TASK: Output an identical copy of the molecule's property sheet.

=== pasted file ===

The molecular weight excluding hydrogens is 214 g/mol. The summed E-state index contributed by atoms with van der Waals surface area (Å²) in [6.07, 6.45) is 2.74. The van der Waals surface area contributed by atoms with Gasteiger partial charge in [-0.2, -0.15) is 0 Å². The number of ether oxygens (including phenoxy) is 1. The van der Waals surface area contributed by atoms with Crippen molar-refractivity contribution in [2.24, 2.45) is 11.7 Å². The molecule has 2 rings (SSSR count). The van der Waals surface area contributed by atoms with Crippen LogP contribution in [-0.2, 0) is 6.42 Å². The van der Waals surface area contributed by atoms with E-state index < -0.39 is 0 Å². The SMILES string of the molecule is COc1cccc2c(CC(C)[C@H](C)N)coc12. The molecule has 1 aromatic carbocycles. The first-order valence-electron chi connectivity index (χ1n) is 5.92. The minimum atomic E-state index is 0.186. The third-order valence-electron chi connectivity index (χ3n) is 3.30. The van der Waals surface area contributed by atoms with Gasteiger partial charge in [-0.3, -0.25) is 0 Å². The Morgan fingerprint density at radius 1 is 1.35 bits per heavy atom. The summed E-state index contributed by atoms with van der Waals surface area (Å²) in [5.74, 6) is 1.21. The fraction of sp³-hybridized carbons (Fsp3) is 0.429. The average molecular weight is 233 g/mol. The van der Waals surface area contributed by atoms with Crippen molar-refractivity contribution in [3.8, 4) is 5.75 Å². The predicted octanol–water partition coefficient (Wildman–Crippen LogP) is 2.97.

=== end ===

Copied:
The molecular weight excluding hydrogens is 214 g/mol. The summed E-state index contributed by atoms with van der Waals surface area (Å²) in [6.07, 6.45) is 2.74. The van der Waals surface area contributed by atoms with Gasteiger partial charge in [-0.2, -0.15) is 0 Å². The number of ether oxygens (including phenoxy) is 1. The van der Waals surface area contributed by atoms with Crippen molar-refractivity contribution in [2.24, 2.45) is 11.7 Å². The molecule has 2 rings (SSSR count). The van der Waals surface area contributed by atoms with Crippen LogP contribution in [-0.2, 0) is 6.42 Å². The van der Waals surface area contributed by atoms with E-state index < -0.39 is 0 Å². The SMILES string of the molecule is COc1cccc2c(CC(C)[C@H](C)N)coc12. The molecule has 1 aromatic carbocycles. The first-order valence-electron chi connectivity index (χ1n) is 5.92. The minimum atomic E-state index is 0.186. The third-order valence-electron chi connectivity index (χ3n) is 3.30. The van der Waals surface area contributed by atoms with Gasteiger partial charge in [-0.3, -0.25) is 0 Å². The Morgan fingerprint density at radius 1 is 1.35 bits per heavy atom. The summed E-state index contributed by atoms with van der Waals surface area (Å²) in [5.74, 6) is 1.21. The fraction of sp³-hybridized carbons (Fsp3) is 0.429. The average molecular weight is 233 g/mol. The van der Waals surface area contributed by atoms with Crippen molar-refractivity contribution in [3.8, 4) is 5.75 Å². The predicted octanol–water partition coefficient (Wildman–Crippen LogP) is 2.97.